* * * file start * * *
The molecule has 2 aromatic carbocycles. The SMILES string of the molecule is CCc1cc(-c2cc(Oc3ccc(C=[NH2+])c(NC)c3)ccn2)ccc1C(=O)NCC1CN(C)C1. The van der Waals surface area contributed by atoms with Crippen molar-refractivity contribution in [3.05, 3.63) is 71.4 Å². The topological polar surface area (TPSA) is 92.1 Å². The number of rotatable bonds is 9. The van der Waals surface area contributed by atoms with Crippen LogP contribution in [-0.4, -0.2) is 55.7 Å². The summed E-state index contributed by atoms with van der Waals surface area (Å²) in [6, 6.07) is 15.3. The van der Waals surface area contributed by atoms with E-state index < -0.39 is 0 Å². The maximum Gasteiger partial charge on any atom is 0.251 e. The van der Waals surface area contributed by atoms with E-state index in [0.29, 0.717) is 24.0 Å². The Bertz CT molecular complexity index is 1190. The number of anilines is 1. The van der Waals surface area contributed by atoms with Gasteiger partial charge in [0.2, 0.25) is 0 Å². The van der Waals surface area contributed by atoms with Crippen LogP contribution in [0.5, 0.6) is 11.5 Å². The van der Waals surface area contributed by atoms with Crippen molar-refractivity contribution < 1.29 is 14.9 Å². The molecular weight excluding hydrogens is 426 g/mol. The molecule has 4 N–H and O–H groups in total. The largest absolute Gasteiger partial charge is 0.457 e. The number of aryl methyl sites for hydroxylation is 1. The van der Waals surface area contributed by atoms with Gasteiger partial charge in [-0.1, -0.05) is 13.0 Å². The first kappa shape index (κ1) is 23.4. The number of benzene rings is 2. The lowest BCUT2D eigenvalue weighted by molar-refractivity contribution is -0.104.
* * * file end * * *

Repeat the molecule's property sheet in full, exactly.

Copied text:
The molecule has 2 aromatic carbocycles. The SMILES string of the molecule is CCc1cc(-c2cc(Oc3ccc(C=[NH2+])c(NC)c3)ccn2)ccc1C(=O)NCC1CN(C)C1. The van der Waals surface area contributed by atoms with Crippen molar-refractivity contribution in [3.05, 3.63) is 71.4 Å². The topological polar surface area (TPSA) is 92.1 Å². The number of rotatable bonds is 9. The van der Waals surface area contributed by atoms with Crippen LogP contribution in [-0.4, -0.2) is 55.7 Å². The summed E-state index contributed by atoms with van der Waals surface area (Å²) in [6, 6.07) is 15.3. The van der Waals surface area contributed by atoms with E-state index < -0.39 is 0 Å². The maximum Gasteiger partial charge on any atom is 0.251 e. The van der Waals surface area contributed by atoms with E-state index in [0.29, 0.717) is 24.0 Å². The Bertz CT molecular complexity index is 1190. The number of anilines is 1. The van der Waals surface area contributed by atoms with Gasteiger partial charge in [0.2, 0.25) is 0 Å². The van der Waals surface area contributed by atoms with Crippen LogP contribution in [0.5, 0.6) is 11.5 Å². The van der Waals surface area contributed by atoms with Crippen molar-refractivity contribution < 1.29 is 14.9 Å². The molecular weight excluding hydrogens is 426 g/mol. The molecule has 4 N–H and O–H groups in total. The largest absolute Gasteiger partial charge is 0.457 e. The number of aryl methyl sites for hydroxylation is 1. The van der Waals surface area contributed by atoms with Gasteiger partial charge in [-0.1, -0.05) is 13.0 Å². The first kappa shape index (κ1) is 23.4. The number of benzene rings is 2. The lowest BCUT2D eigenvalue weighted by molar-refractivity contribution is -0.104.